(Source: F.A.S.T graphs)
Even trading perfectly sideways in terms of valuation, and expecting only the sort of single-digit EPS growth the company forecasts, your returns investing today would be in double digits. If we start to expect the company moving back towards normal valuation multiples, returns start to move into the 15-20% annual range, with a return to “fair” value generating a 25% annual rate of return based on current earnings forecasts.
Analysts aren’t historically poor at forecasting BTI, having an 82% accuracy ratio on a 1-year basis with a 10% margin of error, and over the past 10 years, they’ve never been off more than 14% back in 2014. This is a pretty good track record, and a pretty good return potential, looking at this company.
So, what is the reason I’m not endorsing or often buying more BTI as opposed to some of the other companies I often write about? Well, BTI does come with some caveats which need to be considered, beyond the simple fact that it’s a tobacco company. These are considerations I make according to my system, which I’ve come to call QO-system (standing for Quality/Opportunity).
First, and perhaps most damning, there’s the fact that BTI shares an almost Swedish-like lack of care for its dividend record. The current interrupted dividend streak for BTI is a whole, whopping 2 years. This immediately disqualifies it as any sort of reliable stock in terms of DG investment, and pushes it down to class 4, regardless of its BBB+ credit rating, relatively acceptable payout ratio and high yield. The dividend safety is paramount when it comes to my rating a stock in the QO-system, and the low dividend streak also means BTI sports a “Borderline” dividend safety with a fairly low dividend growth, all things considered.
This pushes BTI – different than Altria and Philip Morris – into what I would consider more speculative territory. Not because the segment is speculative or because I believe the company may face trouble – there’s simply very little saying how the company will perform for shareholders in the long term, or when it decides to once again cut the dividend in accordance with its policy.
Otherwise and other than that, BTI is actually quite an excellent stock and seems to be an excellent investment. The problem here is relational – relational in the sense that you can buy 6.56%-yielding Philip Morris, with a better credit rating, dividend streak, and management considered “Exemplary” by Morningstar. In my system, this simply makes Philip Morris, a class 2 stock, the better choice. Even class-3 stock Altria, with its 50-year dividend streak (class 3 due to payout ratio and considered dividend safety at “borderline”) and a yield of 8.53% is better compared to this tobacco company at this time if I go by my way of judging stocks.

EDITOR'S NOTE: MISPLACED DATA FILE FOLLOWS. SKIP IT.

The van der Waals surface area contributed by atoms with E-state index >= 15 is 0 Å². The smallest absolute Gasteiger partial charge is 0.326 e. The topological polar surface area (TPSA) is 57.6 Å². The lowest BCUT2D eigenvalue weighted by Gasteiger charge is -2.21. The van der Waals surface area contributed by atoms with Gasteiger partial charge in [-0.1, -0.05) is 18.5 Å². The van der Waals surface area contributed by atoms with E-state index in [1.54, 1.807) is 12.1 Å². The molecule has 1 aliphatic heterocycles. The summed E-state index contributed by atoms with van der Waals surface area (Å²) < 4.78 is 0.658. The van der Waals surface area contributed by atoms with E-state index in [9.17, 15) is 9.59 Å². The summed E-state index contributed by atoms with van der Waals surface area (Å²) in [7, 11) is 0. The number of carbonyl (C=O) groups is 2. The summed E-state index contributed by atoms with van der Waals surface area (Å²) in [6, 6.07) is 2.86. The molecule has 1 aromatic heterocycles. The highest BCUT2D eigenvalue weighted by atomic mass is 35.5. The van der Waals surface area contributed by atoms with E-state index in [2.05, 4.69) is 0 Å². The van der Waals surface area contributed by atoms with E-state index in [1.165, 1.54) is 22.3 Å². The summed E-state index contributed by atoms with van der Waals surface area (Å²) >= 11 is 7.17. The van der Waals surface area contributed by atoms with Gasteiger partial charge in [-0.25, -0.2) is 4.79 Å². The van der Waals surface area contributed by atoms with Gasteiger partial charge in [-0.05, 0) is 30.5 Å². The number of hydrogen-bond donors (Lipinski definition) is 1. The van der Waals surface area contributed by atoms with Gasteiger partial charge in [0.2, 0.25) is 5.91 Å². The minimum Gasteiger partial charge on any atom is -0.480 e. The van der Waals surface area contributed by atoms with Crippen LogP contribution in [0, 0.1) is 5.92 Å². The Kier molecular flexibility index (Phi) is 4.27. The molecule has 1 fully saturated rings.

In a world by itself, BTI is a “BUY” and a qualitative stock, even if it’s marred by dividend safety issues. Its products aren’t going anywhere, and I own a sizeable 0.5% stake in BTI in my portfolio.
However, I didn’t invest in BTI until my stakes in Altria and Philip Morris were at a size where I considered them “filled”. That’s the real rub here, and it brings me to my thesis.
If you’re at a maximized exposure to companies like Altria and Philip Morris, yet feel as though you want more tobacco, then BTI becomes an excellent potential choice for you at a superb yield. Despite lacking the same sort of dividend safety, this company will no doubt (in my mind) succeed in the long term, and the fundamental risks to the company are ones I considered comparatively “small”. Because of this, BTI becomes a “BUY” – and that’s also the stance of this article. There is a 26% upside to the stock at a conservative target, as I see it.
However, if you take a look at your portfolio and see that Altria and Philip Morris aren’t either in it, or at a lacking size, then I would consider you look at these companies before looking at British American Tobacco. From a dividend safety, quality, and fundamental perspective, I see very little reason to pick BTI over these two – this is also how I’ve invested in Tobacco.
Let me know if you agree or disagree, and how you’ve invested (if at all) in the sector – and send me any questions or comments you may have here.
Thank you for reading.
British American Tobacco is a “BUY” with a 26% potential upside at an excellent yield with acceptable safeties, even if other tobacco companies should be considered first.
Disclosure: I am/we are long BTI, MO, PM. I wrote this article myself, and it expresses my own opinions. I am not receiving compensation for it (other than from Seeking Alpha). I have no business relationship with any company whose stock is mentioned in this article.
Additional disclosure: While this article may sound like financial advice, please observe that the author is not a CFA or in any way licensed to give financial advice. It may be structured as such, but it is not financial advice. Investors are required and expected to do their own due diligence and research prior to any investment.
I own the European/Scandinavian tickers (not the ADRs) of all European/Scandinavian companies listed in my articles.